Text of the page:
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The Power of a Pivot – Jo Jackson (LHS 2003)

The Power of a Pivot – Jo Jackson (LHS 2003) featured image

For many, we might have the impression that we must choose a path and stick to it. You might feel that this applies to a life path or your career choice. This can be a particularly daunting thought at pivotal moments in our lives; leaving school or university, facing redundancy, when we’re up for a promotion, getting married (or divorced), when we have a family, when we return from parental leave, when we become the carers for our parents or dependants… and so on.  

There are so many junctures in our lives where we might reassess and readjust. But the reality of choosing to pivot and change can be an overwhelming, daunting and nerve-wracking prospect. In fact, 34% of Britons want to change career but have no idea where to start and 61% of women want to change careers since COVID-19. 

Increasingly, I’m learning that our lives don’t take a linear path. The best, most successful, most interesting, and most well-rounded people have, more often than not, pivoted. They’ve had a journey to get where they are. They’ve overcome challenges, they’ve learnt about themselves along the way, they’ve been at rock bottom, they’ve felt stuck, they’ve done the work on themselves, they’ve taken the risks and they’ve got the stories to show for it.  

It makes them better. 

But change is daunting. As human beings, we crave certainty and safety. Change is far from that. So how can we become happy, confident and comfortable with taking a pivot in our lives? How can we feel: 

  • A sense of possibility 
  • Confident in our ability 
  • Belief that we can be successful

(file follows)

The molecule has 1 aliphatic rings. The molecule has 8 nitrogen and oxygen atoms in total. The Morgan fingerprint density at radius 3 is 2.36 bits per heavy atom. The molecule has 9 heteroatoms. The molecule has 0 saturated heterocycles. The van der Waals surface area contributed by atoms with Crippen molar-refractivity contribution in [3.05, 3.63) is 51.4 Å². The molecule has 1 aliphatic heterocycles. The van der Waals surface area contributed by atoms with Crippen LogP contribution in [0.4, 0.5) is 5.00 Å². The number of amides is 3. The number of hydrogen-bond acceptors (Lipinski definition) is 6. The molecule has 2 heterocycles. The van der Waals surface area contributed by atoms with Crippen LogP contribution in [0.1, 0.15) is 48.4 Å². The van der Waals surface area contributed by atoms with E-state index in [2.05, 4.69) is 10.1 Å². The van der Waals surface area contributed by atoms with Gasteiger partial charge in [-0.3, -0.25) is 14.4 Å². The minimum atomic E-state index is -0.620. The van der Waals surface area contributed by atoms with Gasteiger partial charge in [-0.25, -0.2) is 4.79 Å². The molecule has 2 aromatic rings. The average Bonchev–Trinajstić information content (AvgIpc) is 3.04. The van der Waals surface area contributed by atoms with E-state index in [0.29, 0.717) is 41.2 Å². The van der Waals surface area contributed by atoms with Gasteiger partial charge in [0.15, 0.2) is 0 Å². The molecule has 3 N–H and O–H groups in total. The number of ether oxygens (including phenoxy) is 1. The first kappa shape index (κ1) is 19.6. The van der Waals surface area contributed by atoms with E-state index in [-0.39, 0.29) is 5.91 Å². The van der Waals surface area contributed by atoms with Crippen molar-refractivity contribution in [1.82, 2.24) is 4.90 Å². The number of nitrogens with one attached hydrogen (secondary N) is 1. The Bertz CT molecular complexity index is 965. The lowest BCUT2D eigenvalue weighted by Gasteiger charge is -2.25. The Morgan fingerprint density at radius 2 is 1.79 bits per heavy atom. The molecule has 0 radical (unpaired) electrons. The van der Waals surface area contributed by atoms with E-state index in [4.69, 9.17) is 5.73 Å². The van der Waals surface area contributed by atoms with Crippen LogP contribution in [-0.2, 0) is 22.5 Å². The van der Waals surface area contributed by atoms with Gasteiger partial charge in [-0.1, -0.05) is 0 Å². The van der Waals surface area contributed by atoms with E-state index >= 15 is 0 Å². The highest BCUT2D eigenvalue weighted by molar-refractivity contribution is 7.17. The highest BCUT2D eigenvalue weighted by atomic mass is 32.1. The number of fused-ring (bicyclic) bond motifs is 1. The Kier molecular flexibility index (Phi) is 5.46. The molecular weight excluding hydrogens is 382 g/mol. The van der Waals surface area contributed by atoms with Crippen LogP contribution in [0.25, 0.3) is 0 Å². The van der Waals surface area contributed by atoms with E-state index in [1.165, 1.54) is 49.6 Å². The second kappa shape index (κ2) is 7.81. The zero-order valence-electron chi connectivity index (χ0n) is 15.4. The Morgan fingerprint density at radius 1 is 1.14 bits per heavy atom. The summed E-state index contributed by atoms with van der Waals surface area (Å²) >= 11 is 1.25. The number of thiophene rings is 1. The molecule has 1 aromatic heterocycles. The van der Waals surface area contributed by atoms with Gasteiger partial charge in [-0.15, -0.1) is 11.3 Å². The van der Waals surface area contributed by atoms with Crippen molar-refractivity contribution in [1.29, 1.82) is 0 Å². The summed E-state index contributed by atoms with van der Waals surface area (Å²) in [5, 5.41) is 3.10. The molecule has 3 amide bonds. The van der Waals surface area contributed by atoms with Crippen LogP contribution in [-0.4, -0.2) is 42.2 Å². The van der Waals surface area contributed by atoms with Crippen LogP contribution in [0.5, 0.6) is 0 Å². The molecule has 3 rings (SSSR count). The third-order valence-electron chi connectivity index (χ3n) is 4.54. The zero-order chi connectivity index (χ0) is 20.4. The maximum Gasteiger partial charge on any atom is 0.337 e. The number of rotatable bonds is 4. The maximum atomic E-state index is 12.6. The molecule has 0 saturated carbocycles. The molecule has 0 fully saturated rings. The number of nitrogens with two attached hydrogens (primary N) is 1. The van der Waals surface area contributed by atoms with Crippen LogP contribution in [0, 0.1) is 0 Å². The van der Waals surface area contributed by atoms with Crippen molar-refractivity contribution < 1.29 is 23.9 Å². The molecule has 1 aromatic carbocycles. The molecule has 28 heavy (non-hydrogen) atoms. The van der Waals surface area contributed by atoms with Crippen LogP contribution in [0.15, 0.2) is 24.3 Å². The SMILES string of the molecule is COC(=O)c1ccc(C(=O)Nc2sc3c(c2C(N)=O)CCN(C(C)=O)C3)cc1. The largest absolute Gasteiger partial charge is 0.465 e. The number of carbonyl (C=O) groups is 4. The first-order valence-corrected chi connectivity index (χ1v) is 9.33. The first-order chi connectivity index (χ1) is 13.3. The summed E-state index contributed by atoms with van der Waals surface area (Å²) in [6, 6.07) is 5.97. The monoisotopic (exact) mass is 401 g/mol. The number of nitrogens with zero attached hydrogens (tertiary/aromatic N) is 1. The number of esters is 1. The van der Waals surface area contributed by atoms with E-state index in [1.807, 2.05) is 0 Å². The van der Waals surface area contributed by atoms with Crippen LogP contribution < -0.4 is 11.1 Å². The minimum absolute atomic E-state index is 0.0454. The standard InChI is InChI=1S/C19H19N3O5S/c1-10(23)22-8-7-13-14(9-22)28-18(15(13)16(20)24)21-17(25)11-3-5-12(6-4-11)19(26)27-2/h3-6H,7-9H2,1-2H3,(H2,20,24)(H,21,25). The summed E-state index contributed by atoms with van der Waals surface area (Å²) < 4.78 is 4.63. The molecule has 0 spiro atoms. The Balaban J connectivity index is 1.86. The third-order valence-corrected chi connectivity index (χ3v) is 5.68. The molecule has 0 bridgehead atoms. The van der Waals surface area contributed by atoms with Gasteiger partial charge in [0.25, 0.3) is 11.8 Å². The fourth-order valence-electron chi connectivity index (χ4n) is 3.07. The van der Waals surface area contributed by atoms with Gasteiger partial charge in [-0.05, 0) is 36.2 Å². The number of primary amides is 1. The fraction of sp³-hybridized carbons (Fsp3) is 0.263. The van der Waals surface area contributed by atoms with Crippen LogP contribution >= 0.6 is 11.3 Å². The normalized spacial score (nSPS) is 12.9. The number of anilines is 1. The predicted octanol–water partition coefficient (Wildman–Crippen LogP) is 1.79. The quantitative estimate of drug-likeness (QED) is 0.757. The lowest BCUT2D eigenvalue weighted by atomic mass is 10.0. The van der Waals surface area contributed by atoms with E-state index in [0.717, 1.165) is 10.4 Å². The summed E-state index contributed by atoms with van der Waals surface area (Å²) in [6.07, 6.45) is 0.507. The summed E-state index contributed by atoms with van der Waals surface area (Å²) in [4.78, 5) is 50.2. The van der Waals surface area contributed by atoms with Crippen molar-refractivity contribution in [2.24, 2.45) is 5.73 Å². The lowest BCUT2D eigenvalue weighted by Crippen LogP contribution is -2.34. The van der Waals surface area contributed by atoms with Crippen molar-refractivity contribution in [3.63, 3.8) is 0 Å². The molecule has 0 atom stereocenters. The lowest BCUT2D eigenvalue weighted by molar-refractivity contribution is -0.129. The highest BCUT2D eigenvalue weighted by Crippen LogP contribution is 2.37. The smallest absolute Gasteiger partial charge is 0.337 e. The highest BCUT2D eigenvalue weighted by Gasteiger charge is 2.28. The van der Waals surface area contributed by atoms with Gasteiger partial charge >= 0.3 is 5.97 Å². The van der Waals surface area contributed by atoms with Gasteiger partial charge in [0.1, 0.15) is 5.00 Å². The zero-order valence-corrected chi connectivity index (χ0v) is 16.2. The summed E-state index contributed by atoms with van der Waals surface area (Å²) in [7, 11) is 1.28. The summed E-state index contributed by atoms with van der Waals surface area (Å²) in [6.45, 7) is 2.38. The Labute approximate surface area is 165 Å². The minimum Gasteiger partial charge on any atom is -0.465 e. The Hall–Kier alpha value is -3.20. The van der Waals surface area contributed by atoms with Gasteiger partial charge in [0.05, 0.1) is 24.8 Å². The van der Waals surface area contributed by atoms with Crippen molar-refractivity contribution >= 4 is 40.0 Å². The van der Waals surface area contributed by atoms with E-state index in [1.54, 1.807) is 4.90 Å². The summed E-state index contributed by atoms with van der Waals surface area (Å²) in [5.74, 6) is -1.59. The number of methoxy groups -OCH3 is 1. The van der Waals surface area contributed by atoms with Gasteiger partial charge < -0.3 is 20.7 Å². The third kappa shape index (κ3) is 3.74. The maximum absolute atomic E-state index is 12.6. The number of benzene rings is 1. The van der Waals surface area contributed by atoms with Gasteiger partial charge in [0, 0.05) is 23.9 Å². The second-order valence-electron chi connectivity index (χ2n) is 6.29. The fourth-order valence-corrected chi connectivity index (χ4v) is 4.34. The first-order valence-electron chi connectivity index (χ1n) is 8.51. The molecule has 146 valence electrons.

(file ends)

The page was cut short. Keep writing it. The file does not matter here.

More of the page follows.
• Clear on the choices we want to make? 
The Power of a Pivot – Jo Jackson (LHS 2003) featured image

I’m proof that it’s possible.

Having studied at LHS (1996-2003) and then Warwick University (BSc in International Business with French), I looked into my future, aged 21, wondering what on earth I wanted to do. The “path” that we all followed back then was a single minded focus on getting a graduate job (ideally in London so we could do the ‘Clapham thing’!) and work out the next step from there.

The graduate job I accepted (I had four offers which was a sliding doors moment… who knows what my path might have been had I chosen a different starting point??) was at Kraft Foods, based in Cheltenham. What followed was four years of incredible friendships, learning curves, commercial experiences and cutting my teeth in the corporate commercial world in one of the world’s biggest companies who supported me incredibly, every step of the way.

Pivot point 1

My first pivot was one that I hadn’t anticipated, and honestly, knocked me for six. The office in Cheltenham was to be closed and we were all under consultation, eventually resulting in numerous redundancies. I’d never come across something that felt so dramatic and unsettling, but it taught me one of many great lessons about life: there’s nothing more certain than change.

From here, I moved to London, working for Johnson and Johnson. I progressed through the ranks with support from incredible line managers who unlocked my potential and encouraged me in a way I hadn’t experienced before. My responsibilities remained in the commercial sphere, but I added more breadth; Category Management, Commercial Strategy and Line Management.

Pivot Point 2

As a home bird, I knew I wanted to move back to Nottinghamshire. Aged 30, the time felt right, but the question was… how? Was it possible? Would I have to choose: personal over professional? Could I progress my career AND follow my dream of moving home, buying a house and setting down roots?

It turns out the answer is a resounding YES. I was headhunted by Boots to lead their own brand healthcare business. Within the blink of an eye, with all my worldly belongings in the back of a van, it was a “goodbye” to Richmond, West London and a big “hello” to West Bridgford, Notts.